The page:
There are New York legends of all stripes: athletes, entrepreneurs, politicians, activists, socialites, artists, criminals, and freaks. You hear about them and wonder if the stories are true. I’m not sure how I first heard of “Wildman” Steve Brill, part activist, part criminal (see the section on his website about his arrest), and part freak, but he is the real deal.
Steve Brill is an environmental educator, naturalist, and expert on wild things you can put in your mouth—and those you can’t. For the last twenty or so years, he has led foraging tours in the city parks and has developed a reputation for being knowledgeable, intrepid, and not a little kooky.
As I mentioned in my last post, I recently followed the Wildman’s pied pipe (mouth claps) through lovely Prospect Park in Brooklyn, NY. CHG contributor Rachel organized the outing that also included her beau, J, and Kris’ Boyfriend. We couldn’t have ordered a better day, and properly appointed with The Boyfriend’s spade, Rachel’s pocket knife, and my whistle from a 2003 Polyphonic Spree show, we were ready to forage.
Along with 20–30 other urban adventurers of all ages, we were barely inside the entrance to park before the Wildman pointed out something we could eat: lamb’s quarters, a diamond-shaped leafy green with a spinachy taste. There was a whole mess (a Southern unit of measure) of it right there, and we were encouraged to take what we wanted.
Since joining my oft-mentioned CSA, I’ve called upon the Wildman’s website for recipes utilizing some of the more unusual greens that have come my way. This made me something of an intermediate forager on the walk. I recognized, sampled, and harvested a bagful of lamb’s quarters before the Wildman got the instructions out of his mouth.
Next up (above our heads) were carnelian cherries, which sent everyone into frenzy. Fruit?! Wild fruit?! It was a free-for-all. Most of the ripe ones were on the ground, and people were scrambling, myself included. We encountered some tiny black cherries and elderberries too. The fruits were the most crowd-pleasing, but I wanted more herbs and greens.
Rachel and I got down and dirty when the Wildman showed us how to dig up burdock root. Putting to use the spade, the knife, and the Barbie garden gloves my mother gave me for my birthday last year, I dug around the root, and cut it free. My cup runneth over with handy friends and good stuff to eat from the good earth.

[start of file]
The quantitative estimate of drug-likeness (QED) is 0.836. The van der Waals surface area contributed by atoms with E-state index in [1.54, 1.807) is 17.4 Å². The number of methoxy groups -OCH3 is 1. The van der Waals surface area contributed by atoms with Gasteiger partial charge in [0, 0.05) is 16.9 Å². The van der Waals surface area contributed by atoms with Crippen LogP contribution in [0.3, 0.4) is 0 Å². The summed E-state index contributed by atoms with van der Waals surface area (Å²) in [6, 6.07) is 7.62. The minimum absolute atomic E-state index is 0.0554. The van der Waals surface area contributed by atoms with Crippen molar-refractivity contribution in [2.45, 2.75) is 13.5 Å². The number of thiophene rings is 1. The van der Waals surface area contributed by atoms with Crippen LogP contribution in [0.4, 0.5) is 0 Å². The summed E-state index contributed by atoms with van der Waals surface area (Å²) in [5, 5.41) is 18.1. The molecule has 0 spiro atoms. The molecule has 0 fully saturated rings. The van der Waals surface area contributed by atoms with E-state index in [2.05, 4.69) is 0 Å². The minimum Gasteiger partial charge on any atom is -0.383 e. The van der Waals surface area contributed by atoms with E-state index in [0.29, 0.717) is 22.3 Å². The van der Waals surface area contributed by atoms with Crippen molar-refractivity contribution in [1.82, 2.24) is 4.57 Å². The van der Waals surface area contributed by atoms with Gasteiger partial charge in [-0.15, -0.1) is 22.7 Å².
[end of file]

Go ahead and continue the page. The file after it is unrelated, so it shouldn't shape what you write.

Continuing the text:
If you’re considering a foray into foraging, I heartily recommend the Wildman. It was not just inspiring for the adventurous eater/cook, but a total blast. Here’s what I learned on the Wildman trek:
- Never pass up a chance to spend a day with a legend.
- You are responsible for what you eat.
- It’s possible to mouth-clap Chopin’s funeral song to comic effect and then let it go on just a bit too long to still be funny.
- A pretty flower called soapweed is a natural, sensitive-skin cleanser.
- Wood sorrel looks like kind of like clover and tastes like lemon.
- I’d rather pee in the woods than in a portable toilet.
- Four hours is just a touch too long for this kind of thing; three would be perfect.
- If you raise kids on this stuff, they will like it.
- There is plenty to eat in the wilds of New York City.
- You need a lot more burdock root than I dug up to make today’s recipe, but it was still really good.
I substituted wild rice for the two kinds of brown rice in the original recipe, and replaced fresh basil for dried rosemary because that’s what I had on hand. This dish has made me the envy of my co-workers all week long. Wildly delicious!
Sesame Rice with Burdock (adaptation)
From THE WILD VEGETARIAN COOKBOOK by Steve Brill
2 cups water
1 cup burdock root, very thinly sliced (Note: I only gathered 3 small roots, which came out to about 1 tablespoon.)
1 cup wild rice
1 tbsp sesame seeds, toasted
1 tablespoons tamari soy sauce
1 teaspoon sesame oil
1 tablespoon fresh basil
1/4 teaspoon ground dried wild ginger or regular ground ginger (Note: I used ground ginger.)
1 teaspoon chili paste or 1/4 teaspoon cayenne pepper, or to taste
1) In a large saucepan, bring all the ingredients to a boil over medium heat.
2) Drop heat to low. Cover. Cook/simmer about 40 minutes, or until burdock and rice are tender. Serve.
Approximate Calories, Fat, and Cost
157.5 calories, 1g fat, $.46
Wild rice: 571 calories, 2g fat, $1.33
Sesame seeds: 19 calories, 1g fat, $.10
Tamari soy sauce: 11 calories, 0g fat, $.25
Fresh basil: negligible fat and calories, $.02
Dried ginger: negligible fat and calories, $.02
Chili paste: 29 calories, 1g fat, $.06
TOTALS: 630 calories, 4g fat, $1.84
PER SERVING (TOTAL/4): 157.5 calories, 1g fat, $.46